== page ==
The EU's three main bodies have in the past two weeks ordered a purge of the Chinese-owned app from devices used for work


  • TikTok's Chinese parent company owns the popular video-editing app CapCut
  • Shein and Temu are among the most downloaded shopping apps
  • An expert attributed Chinese apps' global popularity to their domestic market competition

Aside from the embattled TikTok, three other apps included in the top 10 most downloaded free apps in the U.S. and the U.K. are owned by Chinese companies.

BBC News reported, citing analytics firm Apptopia, that Chinese-owned apps such as CapCut, Shein and Temu are also popular among American and British users.

CapCut, a video-editing app widely popular among TikTok content creators, was downloaded 13 million times in February, according to Sensor Tower.

CapCut has various video-editing features, such as adding music, filters and special effects.

TikTok's parent company, ByteDance, owns the video-editing app.

Another most downloaded Chinese app is Shein, a global fast fashion brand.

Founded by Chinese billionaire Chris Xu in 2012, Shein is among the most downloaded apps in the Google Play Store, placing 2nd in the U.S. and 5th in the U.K.

According to the app industry information website Business of Apps, Shein was downloaded more than 200 million times globally in 2022, and it has around 74.7 million active shoppers.

Temu, a Chinese-owned e-commerce newcomer, has quickly outpaced U.S.-based Amazon and Walmart despite being launched in less than a year.

Temu, which over 50 million people have already downloaded, allows its users to buy directly from Chinese manufacturers.

The Chinese e-commerce app also ran an advertisement during the Super Bowl earlier this year, showcasing low prices, which led many Americans to search, "Is Temu legit?"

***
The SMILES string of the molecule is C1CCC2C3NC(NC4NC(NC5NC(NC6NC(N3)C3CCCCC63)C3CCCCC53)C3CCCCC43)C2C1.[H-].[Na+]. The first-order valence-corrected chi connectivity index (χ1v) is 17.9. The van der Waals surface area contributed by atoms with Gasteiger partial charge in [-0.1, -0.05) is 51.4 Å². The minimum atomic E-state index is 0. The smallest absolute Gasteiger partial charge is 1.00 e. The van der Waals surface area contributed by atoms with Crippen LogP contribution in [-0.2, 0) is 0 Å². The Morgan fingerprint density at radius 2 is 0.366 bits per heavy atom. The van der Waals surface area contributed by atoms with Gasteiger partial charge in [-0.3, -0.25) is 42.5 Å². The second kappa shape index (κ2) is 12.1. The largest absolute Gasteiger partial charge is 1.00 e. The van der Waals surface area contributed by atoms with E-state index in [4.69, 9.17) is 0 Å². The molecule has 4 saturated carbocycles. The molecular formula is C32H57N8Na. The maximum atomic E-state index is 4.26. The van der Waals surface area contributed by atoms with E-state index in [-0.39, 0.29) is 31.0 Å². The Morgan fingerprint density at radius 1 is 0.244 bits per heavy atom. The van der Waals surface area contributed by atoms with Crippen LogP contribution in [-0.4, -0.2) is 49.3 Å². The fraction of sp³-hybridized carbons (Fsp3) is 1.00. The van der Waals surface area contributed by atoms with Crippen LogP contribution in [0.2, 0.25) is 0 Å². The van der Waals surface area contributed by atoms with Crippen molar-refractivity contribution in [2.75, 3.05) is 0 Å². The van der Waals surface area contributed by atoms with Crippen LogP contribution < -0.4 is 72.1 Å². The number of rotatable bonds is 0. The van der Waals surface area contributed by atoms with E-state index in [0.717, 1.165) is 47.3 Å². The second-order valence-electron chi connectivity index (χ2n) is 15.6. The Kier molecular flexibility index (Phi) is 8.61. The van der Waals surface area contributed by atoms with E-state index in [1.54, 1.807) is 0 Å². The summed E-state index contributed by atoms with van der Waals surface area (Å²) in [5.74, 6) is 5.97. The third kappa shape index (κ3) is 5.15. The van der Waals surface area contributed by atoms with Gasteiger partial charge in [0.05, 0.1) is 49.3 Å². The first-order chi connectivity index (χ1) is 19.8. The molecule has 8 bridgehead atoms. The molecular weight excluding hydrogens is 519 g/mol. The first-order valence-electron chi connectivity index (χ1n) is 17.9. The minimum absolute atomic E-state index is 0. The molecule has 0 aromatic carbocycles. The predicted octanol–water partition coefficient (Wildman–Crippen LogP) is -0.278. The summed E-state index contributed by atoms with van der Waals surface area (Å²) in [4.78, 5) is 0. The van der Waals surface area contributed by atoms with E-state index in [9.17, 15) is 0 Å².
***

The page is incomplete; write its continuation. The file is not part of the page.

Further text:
PDD Holdings, a Chinese-owned online retail giant, is Temu's parent company.

Zeyi Yang, a Chinese technology journalist and researcher for the MIT Review, attributed the popularity of Chinese apps to their performance in their domestic market.

"The tech companies from China have had such an intense period of competition at home that has made them as good or better, in some ways, than American apps," Yang said.

Despite being downloaded by most Americans, Chinese apps have been recently under intense scrutiny by the U.S. government over their alleged ties with China's Communist Party.

In a hearing last month by the House Committee on Energy and Commerce, TikTok CEO Shou Zi Chew tried to reassure lawmakers that the video-sharing app is not harvesting user data and does not risk children's safety.

Chew has also downplayed accusations that TikTok is connected with the Chinese government.

The TikTok CEO has also showcased their $1.5 billion initiative that would let U.S. security experts check their operations.

But lawmakers on both sides of the aisle remained unimpressed, and the possibility of a nationwide ban grows more significant by the day.

House Speaker Kevin McCarthy said lawmakers would file legislation to protect American users from the "technological tentacles of the Chinese Communist Party."

Meanwhile, Missouri GOP Sen. Josh Hawley tried to push a vote on a bill that would ban TikTok in the U.S., but a fellow Republican senator blocked his bid as they are still trying to figure out the appropriate action against the Chinese app.

The Chinese national flag is seen in Beijing, China